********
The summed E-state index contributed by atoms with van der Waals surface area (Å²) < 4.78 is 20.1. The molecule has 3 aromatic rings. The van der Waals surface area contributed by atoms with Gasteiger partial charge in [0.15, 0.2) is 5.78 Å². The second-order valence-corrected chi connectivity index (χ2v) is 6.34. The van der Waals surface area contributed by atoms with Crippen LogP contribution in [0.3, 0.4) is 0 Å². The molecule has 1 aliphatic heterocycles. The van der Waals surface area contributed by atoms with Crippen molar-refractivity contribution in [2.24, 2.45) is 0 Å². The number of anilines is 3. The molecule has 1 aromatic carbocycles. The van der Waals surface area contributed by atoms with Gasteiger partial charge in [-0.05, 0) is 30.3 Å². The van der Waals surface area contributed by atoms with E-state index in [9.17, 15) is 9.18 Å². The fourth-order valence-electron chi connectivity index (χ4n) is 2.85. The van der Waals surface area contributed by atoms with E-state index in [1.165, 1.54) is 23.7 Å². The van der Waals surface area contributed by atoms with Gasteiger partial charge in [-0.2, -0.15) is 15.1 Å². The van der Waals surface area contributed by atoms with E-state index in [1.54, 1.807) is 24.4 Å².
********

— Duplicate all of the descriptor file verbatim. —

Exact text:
The summed E-state index contributed by atoms with van der Waals surface area (Å²) < 4.78 is 20.1. The molecule has 3 aromatic rings. The van der Waals surface area contributed by atoms with Gasteiger partial charge in [0.15, 0.2) is 5.78 Å². The second-order valence-corrected chi connectivity index (χ2v) is 6.34. The van der Waals surface area contributed by atoms with Crippen LogP contribution in [0.3, 0.4) is 0 Å². The molecule has 1 aliphatic heterocycles. The van der Waals surface area contributed by atoms with Crippen molar-refractivity contribution in [2.24, 2.45) is 0 Å². The number of anilines is 3. The molecule has 1 aromatic carbocycles. The van der Waals surface area contributed by atoms with Gasteiger partial charge in [-0.05, 0) is 30.3 Å². The van der Waals surface area contributed by atoms with E-state index in [9.17, 15) is 9.18 Å². The fourth-order valence-electron chi connectivity index (χ4n) is 2.85. The van der Waals surface area contributed by atoms with E-state index in [1.165, 1.54) is 23.7 Å². The van der Waals surface area contributed by atoms with Gasteiger partial charge in [-0.2, -0.15) is 15.1 Å². The van der Waals surface area contributed by atoms with E-state index in [1.54, 1.807) is 24.4 Å².